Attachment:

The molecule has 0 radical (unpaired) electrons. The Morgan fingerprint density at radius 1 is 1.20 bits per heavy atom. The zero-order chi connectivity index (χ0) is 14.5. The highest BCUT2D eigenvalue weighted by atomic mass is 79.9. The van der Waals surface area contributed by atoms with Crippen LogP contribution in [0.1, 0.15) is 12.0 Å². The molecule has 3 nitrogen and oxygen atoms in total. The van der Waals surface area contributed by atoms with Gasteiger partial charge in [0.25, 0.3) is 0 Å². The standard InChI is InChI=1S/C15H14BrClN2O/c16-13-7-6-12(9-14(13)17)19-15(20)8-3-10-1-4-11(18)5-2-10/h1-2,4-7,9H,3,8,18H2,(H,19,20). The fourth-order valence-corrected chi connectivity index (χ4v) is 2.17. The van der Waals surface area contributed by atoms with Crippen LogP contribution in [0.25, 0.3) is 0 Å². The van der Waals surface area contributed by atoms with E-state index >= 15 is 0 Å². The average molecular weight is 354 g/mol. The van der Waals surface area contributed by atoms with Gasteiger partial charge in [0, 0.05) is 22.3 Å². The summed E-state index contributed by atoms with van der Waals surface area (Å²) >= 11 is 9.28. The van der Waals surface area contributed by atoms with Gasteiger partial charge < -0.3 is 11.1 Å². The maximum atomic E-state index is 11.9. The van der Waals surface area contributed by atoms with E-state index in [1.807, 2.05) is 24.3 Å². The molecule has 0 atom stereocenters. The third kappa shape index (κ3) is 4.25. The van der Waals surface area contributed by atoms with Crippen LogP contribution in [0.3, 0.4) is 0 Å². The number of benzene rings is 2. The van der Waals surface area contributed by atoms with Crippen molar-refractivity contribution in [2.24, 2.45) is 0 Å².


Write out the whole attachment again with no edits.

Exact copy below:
The molecule has 0 radical (unpaired) electrons. The Morgan fingerprint density at radius 1 is 1.20 bits per heavy atom. The zero-order chi connectivity index (χ0) is 14.5. The highest BCUT2D eigenvalue weighted by atomic mass is 79.9. The van der Waals surface area contributed by atoms with Crippen LogP contribution in [0.1, 0.15) is 12.0 Å². The molecule has 3 nitrogen and oxygen atoms in total. The van der Waals surface area contributed by atoms with Gasteiger partial charge in [0.25, 0.3) is 0 Å². The standard InChI is InChI=1S/C15H14BrClN2O/c16-13-7-6-12(9-14(13)17)19-15(20)8-3-10-1-4-11(18)5-2-10/h1-2,4-7,9H,3,8,18H2,(H,19,20). The fourth-order valence-corrected chi connectivity index (χ4v) is 2.17. The van der Waals surface area contributed by atoms with Crippen LogP contribution in [0.25, 0.3) is 0 Å². The van der Waals surface area contributed by atoms with E-state index >= 15 is 0 Å². The average molecular weight is 354 g/mol. The van der Waals surface area contributed by atoms with Gasteiger partial charge in [0, 0.05) is 22.3 Å². The summed E-state index contributed by atoms with van der Waals surface area (Å²) >= 11 is 9.28. The van der Waals surface area contributed by atoms with Gasteiger partial charge < -0.3 is 11.1 Å². The maximum atomic E-state index is 11.9. The van der Waals surface area contributed by atoms with E-state index in [1.807, 2.05) is 24.3 Å². The molecule has 0 atom stereocenters. The third kappa shape index (κ3) is 4.25. The van der Waals surface area contributed by atoms with Crippen LogP contribution in [0.3, 0.4) is 0 Å². The number of benzene rings is 2. The van der Waals surface area contributed by atoms with Crippen molar-refractivity contribution in [2.24, 2.45) is 0 Å².